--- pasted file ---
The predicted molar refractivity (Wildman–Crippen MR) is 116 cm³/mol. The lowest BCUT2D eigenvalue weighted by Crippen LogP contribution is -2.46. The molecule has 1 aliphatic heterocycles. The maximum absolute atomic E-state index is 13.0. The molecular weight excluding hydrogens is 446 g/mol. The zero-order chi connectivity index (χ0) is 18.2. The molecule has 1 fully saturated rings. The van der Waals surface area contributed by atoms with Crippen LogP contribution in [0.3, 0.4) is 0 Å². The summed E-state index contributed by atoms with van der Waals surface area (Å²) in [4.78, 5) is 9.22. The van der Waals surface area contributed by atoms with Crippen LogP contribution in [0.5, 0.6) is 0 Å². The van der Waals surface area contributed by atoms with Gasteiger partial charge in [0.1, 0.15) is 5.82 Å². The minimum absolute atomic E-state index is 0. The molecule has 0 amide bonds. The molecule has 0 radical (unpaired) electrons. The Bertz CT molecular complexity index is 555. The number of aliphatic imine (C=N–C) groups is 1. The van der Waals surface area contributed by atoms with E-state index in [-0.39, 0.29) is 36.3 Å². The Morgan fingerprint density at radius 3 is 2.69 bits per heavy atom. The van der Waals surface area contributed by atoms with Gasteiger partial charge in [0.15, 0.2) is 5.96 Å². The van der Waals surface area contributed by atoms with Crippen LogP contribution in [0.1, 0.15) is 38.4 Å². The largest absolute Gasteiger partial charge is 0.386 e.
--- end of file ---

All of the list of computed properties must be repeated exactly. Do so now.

The predicted molar refractivity (Wildman–Crippen MR) is 116 cm³/mol. The lowest BCUT2D eigenvalue weighted by Crippen LogP contribution is -2.46. The molecule has 1 aliphatic heterocycles. The maximum absolute atomic E-state index is 13.0. The molecular weight excluding hydrogens is 446 g/mol. The zero-order chi connectivity index (χ0) is 18.2. The molecule has 1 fully saturated rings. The van der Waals surface area contributed by atoms with Crippen LogP contribution in [0.3, 0.4) is 0 Å². The summed E-state index contributed by atoms with van der Waals surface area (Å²) in [4.78, 5) is 9.22. The van der Waals surface area contributed by atoms with Crippen LogP contribution in [0.5, 0.6) is 0 Å². The van der Waals surface area contributed by atoms with Gasteiger partial charge in [0.1, 0.15) is 5.82 Å². The minimum absolute atomic E-state index is 0. The molecule has 0 amide bonds. The molecule has 0 radical (unpaired) electrons. The Bertz CT molecular complexity index is 555. The number of aliphatic imine (C=N–C) groups is 1. The van der Waals surface area contributed by atoms with E-state index in [-0.39, 0.29) is 36.3 Å². The Morgan fingerprint density at radius 3 is 2.69 bits per heavy atom. The van der Waals surface area contributed by atoms with Gasteiger partial charge in [0.15, 0.2) is 5.96 Å². The van der Waals surface area contributed by atoms with Crippen LogP contribution in [0.1, 0.15) is 38.4 Å². The largest absolute Gasteiger partial charge is 0.386 e.